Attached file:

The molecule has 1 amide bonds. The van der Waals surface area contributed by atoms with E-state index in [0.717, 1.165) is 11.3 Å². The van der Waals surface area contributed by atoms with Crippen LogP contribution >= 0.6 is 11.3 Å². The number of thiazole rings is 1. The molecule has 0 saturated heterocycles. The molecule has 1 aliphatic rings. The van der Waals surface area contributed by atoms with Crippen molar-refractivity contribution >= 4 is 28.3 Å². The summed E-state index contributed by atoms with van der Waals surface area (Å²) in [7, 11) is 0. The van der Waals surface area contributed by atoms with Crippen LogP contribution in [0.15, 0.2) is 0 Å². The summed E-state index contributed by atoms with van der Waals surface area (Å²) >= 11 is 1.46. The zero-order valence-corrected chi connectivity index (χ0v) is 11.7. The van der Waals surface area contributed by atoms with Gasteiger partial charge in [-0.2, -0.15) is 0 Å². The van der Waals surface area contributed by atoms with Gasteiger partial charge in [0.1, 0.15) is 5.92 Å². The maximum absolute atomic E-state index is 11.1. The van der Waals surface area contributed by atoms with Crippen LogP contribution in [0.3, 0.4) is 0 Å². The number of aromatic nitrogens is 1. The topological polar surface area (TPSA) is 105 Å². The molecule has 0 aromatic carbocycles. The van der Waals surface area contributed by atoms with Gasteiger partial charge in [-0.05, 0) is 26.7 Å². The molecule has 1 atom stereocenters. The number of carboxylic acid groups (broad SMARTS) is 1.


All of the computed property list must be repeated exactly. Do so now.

The molecule has 1 amide bonds. The van der Waals surface area contributed by atoms with E-state index in [0.717, 1.165) is 11.3 Å². The van der Waals surface area contributed by atoms with Crippen LogP contribution >= 0.6 is 11.3 Å². The number of thiazole rings is 1. The molecule has 0 saturated heterocycles. The molecule has 1 aliphatic rings. The van der Waals surface area contributed by atoms with Crippen molar-refractivity contribution >= 4 is 28.3 Å². The summed E-state index contributed by atoms with van der Waals surface area (Å²) in [7, 11) is 0. The van der Waals surface area contributed by atoms with Crippen LogP contribution in [0.15, 0.2) is 0 Å². The summed E-state index contributed by atoms with van der Waals surface area (Å²) >= 11 is 1.46. The zero-order valence-corrected chi connectivity index (χ0v) is 11.7. The van der Waals surface area contributed by atoms with Gasteiger partial charge in [-0.2, -0.15) is 0 Å². The van der Waals surface area contributed by atoms with Gasteiger partial charge in [0.1, 0.15) is 5.92 Å². The maximum absolute atomic E-state index is 11.1. The van der Waals surface area contributed by atoms with Crippen LogP contribution in [0.3, 0.4) is 0 Å². The number of aromatic nitrogens is 1. The topological polar surface area (TPSA) is 105 Å². The molecule has 0 aromatic carbocycles. The van der Waals surface area contributed by atoms with Gasteiger partial charge in [-0.05, 0) is 26.7 Å². The molecule has 1 atom stereocenters. The number of carboxylic acid groups (broad SMARTS) is 1.